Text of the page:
Farmers Markets
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Farmers market best of the best

Fruit farmer Bob Polito, left, of Polito Family Farms, grows the less common, more flavorful items that place the Santa Monica Farmers Market among the three or four best in the nation. Although its main event is on Wednesday, Santa Monica also has farmers markets on Friday, Saturday and Sunday, making for an embarrassment of riches. (Genaro Molina / Los Angeles Times)
A mini Brussels sprout is one of the less usual, more flavorful items that make the Santa Monica Farmers Market a must for chefs and produce professionals. (Genaro Molina / Los Angeles Times)
Although the Culver City farmers market on Tuesday afternoons is one of the youngest in the area, it features such all-stars as Peter Siracusa of J&P West Coast Seafood, whose wild-caught fish sells out quickly. (Spencer Weiner / Los Angeles Times)
Plump strawberries are an irresistible draw at the Encino farmers market, which attracts thousands of people on Sundays. (Los Angeles Times)
The bright, leafy green vegetables at Robert Dautch’s stand are always a big draw at the Ojai farmers market. The 26-year-old Sunday event is just off the sleepy main drag. (Los Angeles Times)
Pick your favorite bloom at the Santa Barbara farmers market. The huge Saturday gathering is nearly on the same level as the Santa Monica market on Wednesdays (many of the same vendors are in attendance), although there are enough differences to make the visit worthwhile. (Stephen Osman / Los Angeles Times)
The Ferry Plaza building in San Francisco is a food lover’s dream, but the real farmers market action takes place on Saturday mornings. Though the gathering is fairly small, the farmers in attendance are among the best in the state. (Randi Lynn Beach / For the Los Angeles Times)
The huge Torrance farmers market — it’s roughly the size of a couple of football fields — is the essence of laid-back South Bay style. Come Tuesday and Saturday mornings, the crowd consists of a diverse blend of home cooks simply shopping for dinner. (Stefano Paltera / For The Times)
Purple cauliflower peeks out from below a leafy arrangement at the Ventura farmers market, where the setting is much like a family affair thanks to the many participants who also happen to work in the area. After more than 20 years, the Saturday event is still going strong. (Carlos Chavez / Los Angeles Times)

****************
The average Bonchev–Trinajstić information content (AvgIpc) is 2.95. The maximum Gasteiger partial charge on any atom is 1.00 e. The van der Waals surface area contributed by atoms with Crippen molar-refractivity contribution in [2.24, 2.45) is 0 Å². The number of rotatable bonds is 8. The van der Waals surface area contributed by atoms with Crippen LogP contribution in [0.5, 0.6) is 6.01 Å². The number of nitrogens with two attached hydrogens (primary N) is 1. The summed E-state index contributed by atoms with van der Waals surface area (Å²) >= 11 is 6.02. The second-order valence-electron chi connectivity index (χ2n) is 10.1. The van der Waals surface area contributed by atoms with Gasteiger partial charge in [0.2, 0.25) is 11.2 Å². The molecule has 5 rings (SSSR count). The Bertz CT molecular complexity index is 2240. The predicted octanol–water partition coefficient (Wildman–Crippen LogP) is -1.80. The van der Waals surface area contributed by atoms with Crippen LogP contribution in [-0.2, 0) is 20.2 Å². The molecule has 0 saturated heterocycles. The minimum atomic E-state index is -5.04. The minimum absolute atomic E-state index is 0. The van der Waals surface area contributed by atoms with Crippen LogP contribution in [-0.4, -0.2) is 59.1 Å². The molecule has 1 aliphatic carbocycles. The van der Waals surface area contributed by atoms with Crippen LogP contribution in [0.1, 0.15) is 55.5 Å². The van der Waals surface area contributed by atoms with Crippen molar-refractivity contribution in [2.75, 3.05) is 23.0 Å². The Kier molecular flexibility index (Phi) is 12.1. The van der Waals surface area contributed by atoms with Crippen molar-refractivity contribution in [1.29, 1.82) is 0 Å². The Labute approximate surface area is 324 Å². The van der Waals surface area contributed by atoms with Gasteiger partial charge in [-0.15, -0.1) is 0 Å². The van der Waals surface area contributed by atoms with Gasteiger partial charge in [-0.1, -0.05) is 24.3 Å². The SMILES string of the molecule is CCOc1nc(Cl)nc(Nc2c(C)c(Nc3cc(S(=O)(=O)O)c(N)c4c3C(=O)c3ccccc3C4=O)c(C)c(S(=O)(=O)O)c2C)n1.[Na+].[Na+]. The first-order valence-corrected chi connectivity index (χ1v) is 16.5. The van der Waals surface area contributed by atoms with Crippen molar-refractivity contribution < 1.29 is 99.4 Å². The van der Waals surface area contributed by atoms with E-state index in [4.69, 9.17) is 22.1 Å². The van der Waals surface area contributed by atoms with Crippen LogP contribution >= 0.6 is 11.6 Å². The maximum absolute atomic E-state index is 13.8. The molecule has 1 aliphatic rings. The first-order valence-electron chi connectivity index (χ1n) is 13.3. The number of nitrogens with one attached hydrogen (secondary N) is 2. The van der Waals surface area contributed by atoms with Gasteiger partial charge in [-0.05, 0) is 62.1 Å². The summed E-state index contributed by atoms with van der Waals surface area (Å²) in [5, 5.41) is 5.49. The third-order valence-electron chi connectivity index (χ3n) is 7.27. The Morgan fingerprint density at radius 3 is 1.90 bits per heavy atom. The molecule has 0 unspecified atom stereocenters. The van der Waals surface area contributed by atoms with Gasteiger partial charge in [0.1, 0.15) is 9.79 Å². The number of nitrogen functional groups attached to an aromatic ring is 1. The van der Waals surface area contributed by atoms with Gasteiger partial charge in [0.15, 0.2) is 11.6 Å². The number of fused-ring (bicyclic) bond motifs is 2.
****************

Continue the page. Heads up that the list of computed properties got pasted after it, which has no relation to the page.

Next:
Walker Farms offers a mix of pecans, walnuts and apples at the Pasadena Victory Park market. Tucked away in an affluent corner between Sierra Madre and San Marino, the Saturday event is large yet manages to feel neighborly. (Christina House / For the Los Angeles Times)
Yinjin Maile, 6, snacks on an organic baby Gala apple at the Hollywood market, which aside from a bevy of vendors has an incredible lineup of prepared foods, arts and crafts and, of course, the best star-gazing around. In fact, all that people-watching fun coupled with the street-fair vibe might just cause you to forget what terrific fruits and vegetables are sold at the Sunday gathering. (Annie Wells / Los Angeles Times)
Syrus Lamberson, 4, cranes his neck for a closer look at the offerings from an apricot stand at the San Luis Obispo farmers market. On Thursday nights, the downtown area becomes one big street fair, with local and Central Valley farmers lining the streets, assorted musicians at most every corner and, everywhere, the scent of barbecue wafting in the air. (Mel Melcon / Los Angeles Times)
Unexpected finds at the Los Angeles City Hall farmers market aren’t always of the food variety. Jewelry and other fashions are thrown into the mix of produce, vendors and prepared foods at the Thursday event downtown. (Karen Tapia-Andersen / Los Angeles Times)
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